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Credit Card Accountability, Responsibility, and Disclosure Act, Explained

Credit Card Accountability, Responsibility, and Disclosure Act, Explained
Jason Steele
Jason SteeleUpdated October 12, 2022
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The Credit Card Accountability, Responsibility, and Disclosure Act is typically referred to as the CARD Act of 2009. This federal law was designed to regulate the credit card industry and protect consumers against unfair practices. Here’s what you need to know about what the Credit Card Act of 2009 does and how it can help you.

What Is the Credit Card Accountability, Responsibility, and Disclosure (CARD) Act of 2009?

The CARD Act is a federal statute that was signed into law by President Obama on May 22, 2009. It amends the Truth in Lending Act which dates back to 1968. The Credit Card Accountability, Responsibility, and Disclosure Act, as it’s more formally known, is a consumer protection law that prohibits unfair practices by credit card issuers, and requires more transparency in credit card terms and conditions. It also adds limits to the charges and interest rates that credit card issuers are allowed to impose. 

Understanding the Credit Card Accountability, Responsibility, and Disclosure Act

More than a decade after the passage of the CARD Act, many consumers take its protections for granted when using a credit card. Understanding the differences between how credit cards worked before the law went into effect, and how credit cards work today can help give you a sense of the current credit card advantages.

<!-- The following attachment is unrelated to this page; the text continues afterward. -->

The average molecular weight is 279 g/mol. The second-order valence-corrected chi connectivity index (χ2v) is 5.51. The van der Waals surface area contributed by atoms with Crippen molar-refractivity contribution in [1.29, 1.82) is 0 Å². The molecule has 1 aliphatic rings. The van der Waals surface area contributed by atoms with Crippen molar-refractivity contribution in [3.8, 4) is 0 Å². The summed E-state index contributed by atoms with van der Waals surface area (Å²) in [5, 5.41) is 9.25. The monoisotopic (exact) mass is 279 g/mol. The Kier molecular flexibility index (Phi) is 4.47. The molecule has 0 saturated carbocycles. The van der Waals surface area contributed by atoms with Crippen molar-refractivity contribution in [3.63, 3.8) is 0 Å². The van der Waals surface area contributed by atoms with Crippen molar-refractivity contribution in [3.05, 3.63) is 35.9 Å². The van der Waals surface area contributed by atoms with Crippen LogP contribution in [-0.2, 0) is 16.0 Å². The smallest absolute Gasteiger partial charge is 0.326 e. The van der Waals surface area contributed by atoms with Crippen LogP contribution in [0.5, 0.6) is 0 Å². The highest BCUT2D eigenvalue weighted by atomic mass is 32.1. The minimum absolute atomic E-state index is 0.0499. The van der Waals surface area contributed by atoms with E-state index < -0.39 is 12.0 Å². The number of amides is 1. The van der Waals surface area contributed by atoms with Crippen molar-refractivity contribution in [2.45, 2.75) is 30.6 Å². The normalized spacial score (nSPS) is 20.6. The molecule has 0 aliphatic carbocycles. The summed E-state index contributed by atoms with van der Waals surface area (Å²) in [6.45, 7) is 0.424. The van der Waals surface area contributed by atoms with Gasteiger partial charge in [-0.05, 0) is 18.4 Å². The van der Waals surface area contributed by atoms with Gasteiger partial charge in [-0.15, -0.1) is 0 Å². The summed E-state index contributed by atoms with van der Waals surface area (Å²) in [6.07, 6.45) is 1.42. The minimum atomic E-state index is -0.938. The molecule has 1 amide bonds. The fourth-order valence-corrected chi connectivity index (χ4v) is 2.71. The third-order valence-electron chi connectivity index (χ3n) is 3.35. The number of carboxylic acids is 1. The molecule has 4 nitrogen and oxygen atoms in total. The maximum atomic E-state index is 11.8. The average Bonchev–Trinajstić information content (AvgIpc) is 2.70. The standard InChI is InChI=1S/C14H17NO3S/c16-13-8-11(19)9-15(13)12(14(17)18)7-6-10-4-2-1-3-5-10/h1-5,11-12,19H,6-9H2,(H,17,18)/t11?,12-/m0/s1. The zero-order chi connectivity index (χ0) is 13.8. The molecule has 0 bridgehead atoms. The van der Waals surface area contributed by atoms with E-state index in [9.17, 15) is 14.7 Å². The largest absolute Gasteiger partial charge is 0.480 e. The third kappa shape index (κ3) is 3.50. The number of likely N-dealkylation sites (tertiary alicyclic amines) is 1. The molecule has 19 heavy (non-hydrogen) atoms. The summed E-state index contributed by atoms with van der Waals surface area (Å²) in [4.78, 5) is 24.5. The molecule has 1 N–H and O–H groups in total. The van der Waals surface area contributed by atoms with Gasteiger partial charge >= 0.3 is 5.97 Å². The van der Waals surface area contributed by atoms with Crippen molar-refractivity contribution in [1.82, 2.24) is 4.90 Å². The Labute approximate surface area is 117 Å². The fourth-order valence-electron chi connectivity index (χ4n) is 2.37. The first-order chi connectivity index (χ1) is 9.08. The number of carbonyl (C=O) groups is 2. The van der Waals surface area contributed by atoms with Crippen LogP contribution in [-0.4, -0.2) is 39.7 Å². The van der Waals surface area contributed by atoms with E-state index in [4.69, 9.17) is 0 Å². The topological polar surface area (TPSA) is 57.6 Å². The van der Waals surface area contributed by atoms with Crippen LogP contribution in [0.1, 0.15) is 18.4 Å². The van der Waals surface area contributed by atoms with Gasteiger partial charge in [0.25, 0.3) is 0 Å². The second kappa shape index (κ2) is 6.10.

Why Was the Credit CARD Act Enacted?

Prior to the CARD Act, credit card terms could be different from those of any other type of loan. For example, a credit card issuer could arbitrarily raise interest rates without notice. They could also impose unlimited fees. Many lawmakers and consumers considered their practices unfair.

Summary of the Credit CARD Act

The CARD Act provides protections against interest rate hikes, certain fees and billing practices, and marketing to underage consumers. These are all good things to know about when you’re choosing a credit card. Read on to learn about some of the most important protections the Credit Card Act provides.

Key Provisions of the Credit Card Accountability Responsibility and Disclosure Act

Interest Hike Limits

Under the CARD Act, credit card issuers can no longer raise their rates on existing balances, other than times when the prime rate changes.